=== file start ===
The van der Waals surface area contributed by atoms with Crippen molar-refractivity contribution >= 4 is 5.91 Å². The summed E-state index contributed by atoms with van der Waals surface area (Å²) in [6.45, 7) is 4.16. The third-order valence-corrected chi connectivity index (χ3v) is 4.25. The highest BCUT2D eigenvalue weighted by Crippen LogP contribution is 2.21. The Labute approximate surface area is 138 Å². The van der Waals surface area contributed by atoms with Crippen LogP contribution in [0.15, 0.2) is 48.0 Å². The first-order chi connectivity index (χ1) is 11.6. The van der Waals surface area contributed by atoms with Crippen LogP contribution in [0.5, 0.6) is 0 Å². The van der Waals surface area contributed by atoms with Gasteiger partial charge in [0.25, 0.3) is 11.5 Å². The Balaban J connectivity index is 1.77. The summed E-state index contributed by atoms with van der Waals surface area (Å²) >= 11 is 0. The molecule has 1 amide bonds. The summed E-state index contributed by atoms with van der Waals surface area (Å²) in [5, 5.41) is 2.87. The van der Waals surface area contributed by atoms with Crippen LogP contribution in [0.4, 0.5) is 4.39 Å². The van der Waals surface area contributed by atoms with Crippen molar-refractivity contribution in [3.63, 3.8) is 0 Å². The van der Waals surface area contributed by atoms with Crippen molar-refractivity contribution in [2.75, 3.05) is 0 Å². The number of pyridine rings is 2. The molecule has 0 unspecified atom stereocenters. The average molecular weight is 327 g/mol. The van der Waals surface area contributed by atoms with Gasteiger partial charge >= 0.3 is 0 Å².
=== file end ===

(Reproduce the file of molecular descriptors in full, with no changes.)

The van der Waals surface area contributed by atoms with Crippen molar-refractivity contribution >= 4 is 5.91 Å². The summed E-state index contributed by atoms with van der Waals surface area (Å²) in [6.45, 7) is 4.16. The third-order valence-corrected chi connectivity index (χ3v) is 4.25. The highest BCUT2D eigenvalue weighted by Crippen LogP contribution is 2.21. The Labute approximate surface area is 138 Å². The van der Waals surface area contributed by atoms with Crippen LogP contribution in [0.15, 0.2) is 48.0 Å². The first-order chi connectivity index (χ1) is 11.6. The van der Waals surface area contributed by atoms with Crippen LogP contribution in [0.5, 0.6) is 0 Å². The van der Waals surface area contributed by atoms with Gasteiger partial charge in [0.25, 0.3) is 11.5 Å². The Balaban J connectivity index is 1.77. The summed E-state index contributed by atoms with van der Waals surface area (Å²) >= 11 is 0. The molecule has 1 amide bonds. The summed E-state index contributed by atoms with van der Waals surface area (Å²) in [5, 5.41) is 2.87. The van der Waals surface area contributed by atoms with Crippen LogP contribution in [0.4, 0.5) is 4.39 Å². The van der Waals surface area contributed by atoms with Crippen molar-refractivity contribution in [3.63, 3.8) is 0 Å². The van der Waals surface area contributed by atoms with Crippen molar-refractivity contribution in [2.75, 3.05) is 0 Å². The number of pyridine rings is 2. The molecule has 0 unspecified atom stereocenters. The average molecular weight is 327 g/mol. The van der Waals surface area contributed by atoms with Gasteiger partial charge >= 0.3 is 0 Å².